Greece crisis: Investors lose nerve after repayment delayed

Greece became the first state since Zambia to delay a scheduled repayment to the IMF

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The Independent Online

Investors lost their nerve today after Greece became the first state since Zambia to delay a scheduled repayment to the International Monetary Fund, leading to fears spread of a snap election in the country.

The FTSEurofirst300 shed 0.6% putting the pan-European shares index on course for its biggest weekly fall since December.

"By postponing today's payment, Greece de facto acknowledges that it is running out of money fast," said Holger Schmieding of Berenberg Bank.

"I would stay short until there is more clarity on Greece," said Mike Reuter, a senior equities sales trader at Tradition.

Some analysts pointed to the rising risk of a political explosion in Greece as creditors seek to force Alexis Tsipras’s radical Syriza government to break some of its manifesto commitments in exchange for €7.2bn in bailout funds.

"We think a compromise on policies by the Greek government could trigger a political crisis that could accelerate deposit outflow and result in the imposition of administrative controls on Greek banks," said analysts at Barclays.

Deposits have been flowing out of Greece banks as domestic savers fear the imminent imposition of capital controls. That has forced the country’s lenders to rely on ever more emergency liquidity funding from the European Central Bank.

Yesterday the IMF revealed that Greece has asked late in the day to exercise an obscure clause which allows debtors to bundle repayments due to the Fund over a month to the end of the month, despite previous assurances from senior Greek ministers that today’s €300m payment would be made.

The last government to exercise this right was Zambia in the 1980s. Greece must now pay €1.6bn on 30 June or be in technical default – something that could see its banks unable to borrow any longer from the ECB. There are growing signs that Athens will be unable to make the payments unless it receives the bailout funds from its creditors.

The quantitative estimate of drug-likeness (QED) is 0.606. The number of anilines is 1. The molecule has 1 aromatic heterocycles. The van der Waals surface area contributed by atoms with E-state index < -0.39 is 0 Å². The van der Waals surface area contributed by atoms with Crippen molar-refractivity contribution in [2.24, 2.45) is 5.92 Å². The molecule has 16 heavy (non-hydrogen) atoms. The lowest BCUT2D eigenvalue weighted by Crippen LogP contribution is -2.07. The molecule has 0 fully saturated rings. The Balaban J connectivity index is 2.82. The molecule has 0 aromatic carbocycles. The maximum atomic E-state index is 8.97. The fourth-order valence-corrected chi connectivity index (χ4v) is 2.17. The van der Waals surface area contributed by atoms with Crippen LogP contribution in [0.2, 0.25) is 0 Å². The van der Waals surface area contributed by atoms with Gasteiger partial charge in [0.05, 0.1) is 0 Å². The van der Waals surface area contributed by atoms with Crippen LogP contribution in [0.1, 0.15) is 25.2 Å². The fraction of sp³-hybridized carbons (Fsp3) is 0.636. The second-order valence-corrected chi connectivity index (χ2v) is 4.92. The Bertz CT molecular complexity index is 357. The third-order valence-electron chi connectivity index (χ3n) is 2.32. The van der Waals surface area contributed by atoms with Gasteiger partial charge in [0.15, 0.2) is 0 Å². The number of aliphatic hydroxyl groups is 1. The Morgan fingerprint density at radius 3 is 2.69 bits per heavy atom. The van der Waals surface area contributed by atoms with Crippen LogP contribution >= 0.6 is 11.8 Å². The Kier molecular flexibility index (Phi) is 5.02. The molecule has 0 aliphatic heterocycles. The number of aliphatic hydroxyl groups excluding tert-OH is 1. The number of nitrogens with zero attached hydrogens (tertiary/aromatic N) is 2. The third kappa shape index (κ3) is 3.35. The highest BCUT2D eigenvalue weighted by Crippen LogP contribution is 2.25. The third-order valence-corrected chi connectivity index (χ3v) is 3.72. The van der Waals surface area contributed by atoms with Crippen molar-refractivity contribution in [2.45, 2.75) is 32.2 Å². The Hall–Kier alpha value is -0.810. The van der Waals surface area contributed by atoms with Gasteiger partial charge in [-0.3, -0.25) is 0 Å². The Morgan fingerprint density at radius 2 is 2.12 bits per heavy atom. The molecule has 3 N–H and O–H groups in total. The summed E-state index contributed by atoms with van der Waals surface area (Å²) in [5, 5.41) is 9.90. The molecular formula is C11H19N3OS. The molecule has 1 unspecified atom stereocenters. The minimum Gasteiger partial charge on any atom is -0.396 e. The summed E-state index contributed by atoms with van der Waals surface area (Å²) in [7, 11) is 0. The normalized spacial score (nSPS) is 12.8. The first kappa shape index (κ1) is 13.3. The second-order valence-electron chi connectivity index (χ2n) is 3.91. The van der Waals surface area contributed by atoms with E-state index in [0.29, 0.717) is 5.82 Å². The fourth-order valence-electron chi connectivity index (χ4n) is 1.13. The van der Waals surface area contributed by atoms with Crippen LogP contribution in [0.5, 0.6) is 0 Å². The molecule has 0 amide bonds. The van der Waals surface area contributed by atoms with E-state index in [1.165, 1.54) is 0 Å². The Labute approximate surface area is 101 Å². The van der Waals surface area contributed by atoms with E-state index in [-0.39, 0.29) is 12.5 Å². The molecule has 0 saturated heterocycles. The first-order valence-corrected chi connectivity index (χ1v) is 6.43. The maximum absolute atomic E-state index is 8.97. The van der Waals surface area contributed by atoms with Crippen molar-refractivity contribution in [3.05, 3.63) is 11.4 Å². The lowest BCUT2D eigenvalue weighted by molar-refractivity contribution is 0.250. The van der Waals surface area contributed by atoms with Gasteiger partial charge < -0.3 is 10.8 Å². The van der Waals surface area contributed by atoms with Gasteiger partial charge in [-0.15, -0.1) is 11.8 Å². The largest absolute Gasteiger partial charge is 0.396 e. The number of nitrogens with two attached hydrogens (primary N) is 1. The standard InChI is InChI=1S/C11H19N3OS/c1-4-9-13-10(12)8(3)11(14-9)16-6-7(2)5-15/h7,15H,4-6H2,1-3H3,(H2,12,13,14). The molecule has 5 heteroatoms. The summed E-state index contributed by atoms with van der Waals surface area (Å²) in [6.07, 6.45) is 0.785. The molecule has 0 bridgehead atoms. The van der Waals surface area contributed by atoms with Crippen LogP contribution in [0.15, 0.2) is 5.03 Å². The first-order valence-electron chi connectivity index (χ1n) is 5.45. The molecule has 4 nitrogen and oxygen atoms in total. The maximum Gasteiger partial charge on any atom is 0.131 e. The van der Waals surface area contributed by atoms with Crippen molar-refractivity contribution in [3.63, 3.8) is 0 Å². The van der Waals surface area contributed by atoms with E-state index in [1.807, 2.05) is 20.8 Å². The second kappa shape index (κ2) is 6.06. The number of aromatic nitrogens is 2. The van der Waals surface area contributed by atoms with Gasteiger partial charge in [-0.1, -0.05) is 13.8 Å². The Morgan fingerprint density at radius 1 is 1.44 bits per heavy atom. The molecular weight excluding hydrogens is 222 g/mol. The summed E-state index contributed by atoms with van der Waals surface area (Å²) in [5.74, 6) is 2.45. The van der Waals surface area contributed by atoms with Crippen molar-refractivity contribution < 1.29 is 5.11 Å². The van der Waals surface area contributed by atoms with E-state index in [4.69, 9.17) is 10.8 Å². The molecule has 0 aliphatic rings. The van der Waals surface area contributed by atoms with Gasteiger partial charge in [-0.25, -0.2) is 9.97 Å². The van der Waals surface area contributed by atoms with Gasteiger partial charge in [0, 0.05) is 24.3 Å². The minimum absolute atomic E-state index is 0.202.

Tsipras was presented with a “take-it-or-leave-it” list of reforms by the European Commission, the European Central Bank and the IMF in Brussels on Wednesday. He will address a restive Greek parliament, where Syriza holds a majority, this afternoon with reports suggesting he is set to call on the country’s creditors to "get realistic" and ease demands that Greece dismantle labour market protections, cut public pensions and run a substantial primary budget surplus.

There are growing signs of serious splits within Syriza, which could prevent Tsipras reaching an agreement with creditors even if he wished to.

The deputy social security minister Dimitris Stratoulis, who is associated with the party’s left wing, said today: "The lenders want to impose hard measures. If they do not back down from this package of blackmail the government... will have to seek alternative solutions, elections".

The German Chancellor, Angela Merkel, admitted last night that "we’re still far from reaching a conclusion".